People are still losing their minds over “passive investing”. Here’s the CEO of a high fee fund management company complaining:
“Passive investors don’t engage the market with finely tuned attention to each company. They don’t help allocate capital specifically to well-run companies with competitive advantages and long-term growth prospects. Nor do they invest in discovering price disconnects between securities, undervalued assets, or future innovators.”
Lots to unpack there. Let’s go one sentence at a time because this is a big ole’ hot mess of words:
“Passive investors don’t engage the market with finely tuned attention to each company. “
We should get this out of the way upfront – there’s no such thing as pure passive. I won’t get into this for the billionth time here so go read this long diatribe about it if you care to. That said, let’s use his term “passive” to be consistent.
Passive investors (what are actually low fee low activity indexers) do not believe in stock picking so of course they don’t engage in paying attention to each company.
“They don’t help allocate capital specifically to well-run companies with competitive advantages and long-term growth prospects.”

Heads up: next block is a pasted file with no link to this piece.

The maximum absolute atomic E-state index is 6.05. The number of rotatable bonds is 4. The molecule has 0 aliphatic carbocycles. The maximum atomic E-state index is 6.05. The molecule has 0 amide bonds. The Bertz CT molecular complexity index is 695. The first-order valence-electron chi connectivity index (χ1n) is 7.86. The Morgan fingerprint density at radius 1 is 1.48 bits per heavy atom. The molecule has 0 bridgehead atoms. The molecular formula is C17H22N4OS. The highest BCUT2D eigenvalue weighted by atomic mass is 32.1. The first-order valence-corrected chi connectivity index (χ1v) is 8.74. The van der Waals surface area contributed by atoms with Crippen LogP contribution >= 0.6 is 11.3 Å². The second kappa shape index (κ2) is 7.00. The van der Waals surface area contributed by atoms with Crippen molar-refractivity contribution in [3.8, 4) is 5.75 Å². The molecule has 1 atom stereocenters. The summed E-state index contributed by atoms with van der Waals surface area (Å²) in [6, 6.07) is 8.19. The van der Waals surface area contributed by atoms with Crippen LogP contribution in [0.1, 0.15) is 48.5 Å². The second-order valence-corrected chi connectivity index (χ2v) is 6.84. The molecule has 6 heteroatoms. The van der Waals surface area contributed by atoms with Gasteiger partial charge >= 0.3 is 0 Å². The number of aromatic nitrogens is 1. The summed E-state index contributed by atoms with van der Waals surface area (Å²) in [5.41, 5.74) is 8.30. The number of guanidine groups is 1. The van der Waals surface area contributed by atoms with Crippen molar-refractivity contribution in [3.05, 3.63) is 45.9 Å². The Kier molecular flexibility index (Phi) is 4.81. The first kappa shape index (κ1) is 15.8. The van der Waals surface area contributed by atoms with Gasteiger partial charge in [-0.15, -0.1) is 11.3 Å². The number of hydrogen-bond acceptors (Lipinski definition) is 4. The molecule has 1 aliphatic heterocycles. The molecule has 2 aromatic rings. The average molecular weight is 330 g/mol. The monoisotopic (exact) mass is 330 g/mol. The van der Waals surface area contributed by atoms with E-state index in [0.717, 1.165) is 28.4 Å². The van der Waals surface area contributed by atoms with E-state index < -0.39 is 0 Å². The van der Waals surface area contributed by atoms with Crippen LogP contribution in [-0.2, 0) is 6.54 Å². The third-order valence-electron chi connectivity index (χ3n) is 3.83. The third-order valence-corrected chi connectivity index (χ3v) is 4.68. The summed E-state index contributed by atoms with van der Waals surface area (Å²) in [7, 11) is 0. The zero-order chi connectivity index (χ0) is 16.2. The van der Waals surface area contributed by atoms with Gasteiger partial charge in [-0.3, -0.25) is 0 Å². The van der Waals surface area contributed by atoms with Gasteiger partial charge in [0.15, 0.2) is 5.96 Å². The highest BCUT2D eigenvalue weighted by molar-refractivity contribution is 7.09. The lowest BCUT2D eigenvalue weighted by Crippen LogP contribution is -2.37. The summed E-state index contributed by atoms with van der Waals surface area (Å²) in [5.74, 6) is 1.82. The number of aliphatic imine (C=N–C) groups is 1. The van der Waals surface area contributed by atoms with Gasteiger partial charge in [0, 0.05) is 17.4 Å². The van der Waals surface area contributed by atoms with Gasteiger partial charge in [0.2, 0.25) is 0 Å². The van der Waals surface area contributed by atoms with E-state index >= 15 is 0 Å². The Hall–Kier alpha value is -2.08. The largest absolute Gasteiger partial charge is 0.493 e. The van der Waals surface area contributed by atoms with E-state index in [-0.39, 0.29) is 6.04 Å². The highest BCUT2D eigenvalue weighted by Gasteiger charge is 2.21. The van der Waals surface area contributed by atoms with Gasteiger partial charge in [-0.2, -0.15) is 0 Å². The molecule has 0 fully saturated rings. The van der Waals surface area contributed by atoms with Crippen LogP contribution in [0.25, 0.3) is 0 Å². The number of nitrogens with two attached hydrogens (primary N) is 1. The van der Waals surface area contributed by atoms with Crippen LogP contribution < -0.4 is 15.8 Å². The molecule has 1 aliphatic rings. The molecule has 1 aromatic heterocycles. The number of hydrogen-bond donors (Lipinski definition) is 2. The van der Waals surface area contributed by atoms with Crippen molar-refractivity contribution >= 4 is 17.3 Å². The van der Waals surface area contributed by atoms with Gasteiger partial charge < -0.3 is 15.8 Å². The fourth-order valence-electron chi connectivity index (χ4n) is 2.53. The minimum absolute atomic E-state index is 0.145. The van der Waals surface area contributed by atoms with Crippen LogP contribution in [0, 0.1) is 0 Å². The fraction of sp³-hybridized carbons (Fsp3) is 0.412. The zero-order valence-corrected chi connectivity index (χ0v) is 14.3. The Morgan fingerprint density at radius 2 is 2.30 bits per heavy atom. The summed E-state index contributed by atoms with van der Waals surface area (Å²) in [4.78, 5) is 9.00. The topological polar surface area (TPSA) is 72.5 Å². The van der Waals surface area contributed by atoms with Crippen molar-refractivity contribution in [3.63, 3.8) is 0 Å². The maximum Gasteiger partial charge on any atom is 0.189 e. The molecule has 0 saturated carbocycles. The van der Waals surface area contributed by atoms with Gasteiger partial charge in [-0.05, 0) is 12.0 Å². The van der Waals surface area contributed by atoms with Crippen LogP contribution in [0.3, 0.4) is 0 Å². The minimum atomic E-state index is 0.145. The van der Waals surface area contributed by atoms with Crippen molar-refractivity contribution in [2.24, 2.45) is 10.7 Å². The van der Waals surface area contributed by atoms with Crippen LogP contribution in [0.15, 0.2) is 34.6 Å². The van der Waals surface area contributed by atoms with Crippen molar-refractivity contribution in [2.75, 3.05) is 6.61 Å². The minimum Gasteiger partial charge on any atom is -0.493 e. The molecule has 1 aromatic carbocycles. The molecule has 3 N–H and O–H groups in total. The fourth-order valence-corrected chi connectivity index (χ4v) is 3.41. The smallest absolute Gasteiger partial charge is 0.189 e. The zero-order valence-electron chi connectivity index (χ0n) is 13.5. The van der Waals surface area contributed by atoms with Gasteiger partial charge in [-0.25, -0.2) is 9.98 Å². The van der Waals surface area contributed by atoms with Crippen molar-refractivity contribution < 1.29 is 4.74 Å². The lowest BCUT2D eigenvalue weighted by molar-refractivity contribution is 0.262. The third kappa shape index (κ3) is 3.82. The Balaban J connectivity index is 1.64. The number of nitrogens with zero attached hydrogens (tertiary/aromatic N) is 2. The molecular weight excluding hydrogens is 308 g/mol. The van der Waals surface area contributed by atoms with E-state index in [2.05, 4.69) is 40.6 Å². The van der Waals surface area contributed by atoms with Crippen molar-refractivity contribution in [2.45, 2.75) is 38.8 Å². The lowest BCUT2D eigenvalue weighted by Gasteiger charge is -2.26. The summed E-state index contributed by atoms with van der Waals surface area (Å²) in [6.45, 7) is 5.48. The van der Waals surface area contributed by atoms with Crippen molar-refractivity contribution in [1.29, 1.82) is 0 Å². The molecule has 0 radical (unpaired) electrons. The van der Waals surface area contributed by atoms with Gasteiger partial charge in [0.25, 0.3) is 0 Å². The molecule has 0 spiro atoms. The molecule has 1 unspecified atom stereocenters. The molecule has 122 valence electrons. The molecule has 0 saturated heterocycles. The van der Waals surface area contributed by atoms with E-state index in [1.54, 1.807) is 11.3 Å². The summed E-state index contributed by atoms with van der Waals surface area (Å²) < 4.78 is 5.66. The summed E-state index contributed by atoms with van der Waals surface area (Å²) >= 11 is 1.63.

This is simply untrue. The S&P 500, for instance, is an index with specific rules constructed by Standard & Poors. When a company fails to meet those standards the index drops the company and all the ETFs or other index funds that mimic the S&P 500 will do the same. An index fund tries to track the performance of its underlying companies. For instance, when Enron blows up there will always be more active investors taking the other side of index fund buying that will push the price of Enron to $0. The fact that Enron is in the index is irrelevant to Enron’s business success. If the company fails there will be active investors who arbitrage the other side of the index fund’s buying and they will earn a profit driving Enron to $0.